Designated driver charged with drug possession, driving without a license was being good Samaritan, defense lawyer says By Jack Flynn | email@example.com on October 22, 2014 at 7:00 AM, updated October 22, 2014 at 7:02 AM SPRINGFIELD - Maybe Amy B. Beltrandi was not the best choice for designated driver. Despite a revoked driver’s license and a recent warrant for her arrest, the 37-year old Springfield resident was piloting a red pickup truck along Carew Street Friday night with only one working headlight. After Springfield police pulled the vehicle over, they found crack cocaine in a cigarette pack next to Beltrandi’s seat, and more in her pocketbook, Springfield District Court records show. During Beltrandi's arraignment Monday on drug and motor vehicle charges, defense lawyer Randy Milou explained that his client was a victim of circumstance, pressed into driving the truck because its owner - who was sitting in the front passenger seat - was too drunk. “She was a being a good Samaritan,” said the lawyer, noting that the cigarette pack was wedged between the driver’s and passenger’s seat. “Those drugs were not her’s,” he added. After searching the vehicle, police allowed a passenger in the back seat with a valid license to drive it from the scene; Beltrandi, 37, of 77 Drexel St., was held over the weekend and pleaded not guilty Monday to possession of a Class B drug; operating with a revoked license and a lights violation. Beltrandi, who has also lived in Agawam and South Hadley, is facing drug possession, breaking and entering and larceny charges in Westfield District Court. When she failed to appear last month for a hearing, court officials issued a warrant for her arrest. She is also on probation in Eastern Hampshire District Court in Belchertown for operating under the influence, and has a 2007 conviction for possession of a Class B drug, court records show. In Springfield District Court on Monday, her lawyer asked Judge William Boyle to release his client on personal recognizance. Any amount of bail would be a hardship, Milou argued, since his client has two children and no income. Given her outstanding warrant in Westfield District Court, Beltrandi would remain in custody anyhow while being transported to Westfield for a default hearing, the lawyer said. Boyle said he would consider the lawyer’s argument if Beltrandi took and passed a drug test - an offer she refused. He set bail at $500 cash and $5,000 surety, and scheduled a pre-trial hearing for Nov. 10. http://www.masslive.com/news/index.ssf/2014/10/designated_driver_cited_for_re.html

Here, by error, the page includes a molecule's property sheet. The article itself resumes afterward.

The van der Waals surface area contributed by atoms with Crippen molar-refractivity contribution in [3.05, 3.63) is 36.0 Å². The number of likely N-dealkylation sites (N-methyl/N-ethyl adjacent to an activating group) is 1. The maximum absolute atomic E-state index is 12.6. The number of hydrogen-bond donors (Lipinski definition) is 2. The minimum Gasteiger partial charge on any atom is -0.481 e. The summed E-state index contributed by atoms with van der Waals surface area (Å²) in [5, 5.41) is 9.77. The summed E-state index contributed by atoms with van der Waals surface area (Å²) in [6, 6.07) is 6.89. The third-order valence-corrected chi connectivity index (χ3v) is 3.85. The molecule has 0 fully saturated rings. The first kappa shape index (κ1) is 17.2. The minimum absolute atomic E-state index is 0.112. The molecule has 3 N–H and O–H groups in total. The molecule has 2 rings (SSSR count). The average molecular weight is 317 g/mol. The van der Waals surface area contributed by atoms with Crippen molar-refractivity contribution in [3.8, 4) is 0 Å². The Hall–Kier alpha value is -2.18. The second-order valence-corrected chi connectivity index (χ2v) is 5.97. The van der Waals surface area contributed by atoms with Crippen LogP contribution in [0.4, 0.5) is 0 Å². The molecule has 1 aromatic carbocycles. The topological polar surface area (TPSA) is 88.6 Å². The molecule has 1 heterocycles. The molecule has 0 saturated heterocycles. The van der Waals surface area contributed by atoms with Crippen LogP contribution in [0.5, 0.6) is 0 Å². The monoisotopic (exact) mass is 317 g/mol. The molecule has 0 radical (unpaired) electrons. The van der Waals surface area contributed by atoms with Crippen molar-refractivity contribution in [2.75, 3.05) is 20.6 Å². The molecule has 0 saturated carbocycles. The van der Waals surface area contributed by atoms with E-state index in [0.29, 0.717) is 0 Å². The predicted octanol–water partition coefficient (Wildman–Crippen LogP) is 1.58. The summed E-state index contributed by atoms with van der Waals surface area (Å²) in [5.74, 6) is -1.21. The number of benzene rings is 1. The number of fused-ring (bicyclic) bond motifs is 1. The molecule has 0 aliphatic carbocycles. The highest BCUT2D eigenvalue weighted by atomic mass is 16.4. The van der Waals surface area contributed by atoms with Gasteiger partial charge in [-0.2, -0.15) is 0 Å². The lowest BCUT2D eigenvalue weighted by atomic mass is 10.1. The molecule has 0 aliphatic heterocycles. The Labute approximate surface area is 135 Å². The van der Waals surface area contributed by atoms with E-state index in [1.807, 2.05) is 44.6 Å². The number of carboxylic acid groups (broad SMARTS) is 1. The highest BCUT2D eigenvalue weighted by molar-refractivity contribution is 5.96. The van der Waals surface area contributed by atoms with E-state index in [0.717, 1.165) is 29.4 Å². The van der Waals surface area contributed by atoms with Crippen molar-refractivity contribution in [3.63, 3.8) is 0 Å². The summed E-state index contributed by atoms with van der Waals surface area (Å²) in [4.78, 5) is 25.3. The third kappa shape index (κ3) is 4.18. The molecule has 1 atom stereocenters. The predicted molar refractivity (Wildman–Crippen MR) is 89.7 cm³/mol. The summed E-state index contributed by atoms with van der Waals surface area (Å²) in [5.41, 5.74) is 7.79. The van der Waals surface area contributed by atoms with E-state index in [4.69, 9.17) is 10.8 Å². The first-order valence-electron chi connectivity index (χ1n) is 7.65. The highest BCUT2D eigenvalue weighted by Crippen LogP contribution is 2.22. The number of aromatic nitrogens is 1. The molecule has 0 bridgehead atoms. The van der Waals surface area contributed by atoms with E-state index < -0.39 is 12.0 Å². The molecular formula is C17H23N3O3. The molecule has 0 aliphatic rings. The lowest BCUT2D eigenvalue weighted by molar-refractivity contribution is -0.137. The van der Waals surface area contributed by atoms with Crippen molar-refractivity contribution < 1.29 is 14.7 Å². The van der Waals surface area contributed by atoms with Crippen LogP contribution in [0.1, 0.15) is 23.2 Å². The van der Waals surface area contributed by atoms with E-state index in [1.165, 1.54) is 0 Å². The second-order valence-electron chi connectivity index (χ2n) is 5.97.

Date: 10/26/2015 11:53 AM PDT